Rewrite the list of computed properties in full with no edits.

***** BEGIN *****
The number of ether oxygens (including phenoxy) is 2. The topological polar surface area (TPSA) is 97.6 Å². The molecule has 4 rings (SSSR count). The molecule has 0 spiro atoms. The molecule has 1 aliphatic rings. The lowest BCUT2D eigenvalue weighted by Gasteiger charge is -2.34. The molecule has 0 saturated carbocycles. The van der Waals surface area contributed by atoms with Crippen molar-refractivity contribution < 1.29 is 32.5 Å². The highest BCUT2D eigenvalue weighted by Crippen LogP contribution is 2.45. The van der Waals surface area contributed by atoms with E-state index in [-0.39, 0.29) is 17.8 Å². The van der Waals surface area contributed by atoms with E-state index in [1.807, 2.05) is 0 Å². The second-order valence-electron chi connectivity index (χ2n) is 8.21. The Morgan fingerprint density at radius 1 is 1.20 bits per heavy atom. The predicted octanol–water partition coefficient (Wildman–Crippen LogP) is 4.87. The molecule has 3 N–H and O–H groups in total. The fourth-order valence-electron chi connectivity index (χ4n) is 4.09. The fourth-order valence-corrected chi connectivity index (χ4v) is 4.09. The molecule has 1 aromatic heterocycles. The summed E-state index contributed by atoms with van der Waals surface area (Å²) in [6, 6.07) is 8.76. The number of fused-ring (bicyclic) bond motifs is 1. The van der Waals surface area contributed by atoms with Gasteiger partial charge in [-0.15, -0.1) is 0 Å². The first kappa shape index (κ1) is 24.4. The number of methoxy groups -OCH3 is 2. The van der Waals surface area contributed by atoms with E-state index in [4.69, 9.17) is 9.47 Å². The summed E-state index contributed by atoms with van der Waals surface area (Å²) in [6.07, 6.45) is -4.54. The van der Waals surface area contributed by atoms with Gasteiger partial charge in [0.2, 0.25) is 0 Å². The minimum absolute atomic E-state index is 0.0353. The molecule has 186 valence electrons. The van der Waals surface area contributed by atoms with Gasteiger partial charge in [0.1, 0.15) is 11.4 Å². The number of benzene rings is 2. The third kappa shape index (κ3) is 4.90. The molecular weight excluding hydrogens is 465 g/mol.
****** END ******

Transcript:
The number of ether oxygens (including phenoxy) is 2. The topological polar surface area (TPSA) is 97.6 Å². The molecule has 4 rings (SSSR count). The molecule has 0 spiro atoms. The molecule has 1 aliphatic rings. The lowest BCUT2D eigenvalue weighted by Gasteiger charge is -2.34. The molecule has 0 saturated carbocycles. The van der Waals surface area contributed by atoms with Crippen molar-refractivity contribution < 1.29 is 32.5 Å². The highest BCUT2D eigenvalue weighted by Crippen LogP contribution is 2.45. The van der Waals surface area contributed by atoms with E-state index in [-0.39, 0.29) is 17.8 Å². The van der Waals surface area contributed by atoms with E-state index in [1.807, 2.05) is 0 Å². The second-order valence-electron chi connectivity index (χ2n) is 8.21. The Morgan fingerprint density at radius 1 is 1.20 bits per heavy atom. The predicted octanol–water partition coefficient (Wildman–Crippen LogP) is 4.87. The molecule has 3 N–H and O–H groups in total. The fourth-order valence-electron chi connectivity index (χ4n) is 4.09. The fourth-order valence-corrected chi connectivity index (χ4v) is 4.09. The molecule has 1 aromatic heterocycles. The summed E-state index contributed by atoms with van der Waals surface area (Å²) in [6, 6.07) is 8.76. The number of fused-ring (bicyclic) bond motifs is 1. The van der Waals surface area contributed by atoms with Gasteiger partial charge in [-0.15, -0.1) is 0 Å². The first kappa shape index (κ1) is 24.4. The number of methoxy groups -OCH3 is 2. The van der Waals surface area contributed by atoms with E-state index in [4.69, 9.17) is 9.47 Å². The summed E-state index contributed by atoms with van der Waals surface area (Å²) in [6.07, 6.45) is -4.54. The van der Waals surface area contributed by atoms with Gasteiger partial charge in [0.2, 0.25) is 0 Å². The minimum absolute atomic E-state index is 0.0353. The molecule has 186 valence electrons. The van der Waals surface area contributed by atoms with Gasteiger partial charge in [0.1, 0.15) is 11.4 Å². The number of benzene rings is 2. The third kappa shape index (κ3) is 4.90. The molecular weight excluding hydrogens is 465 g/mol.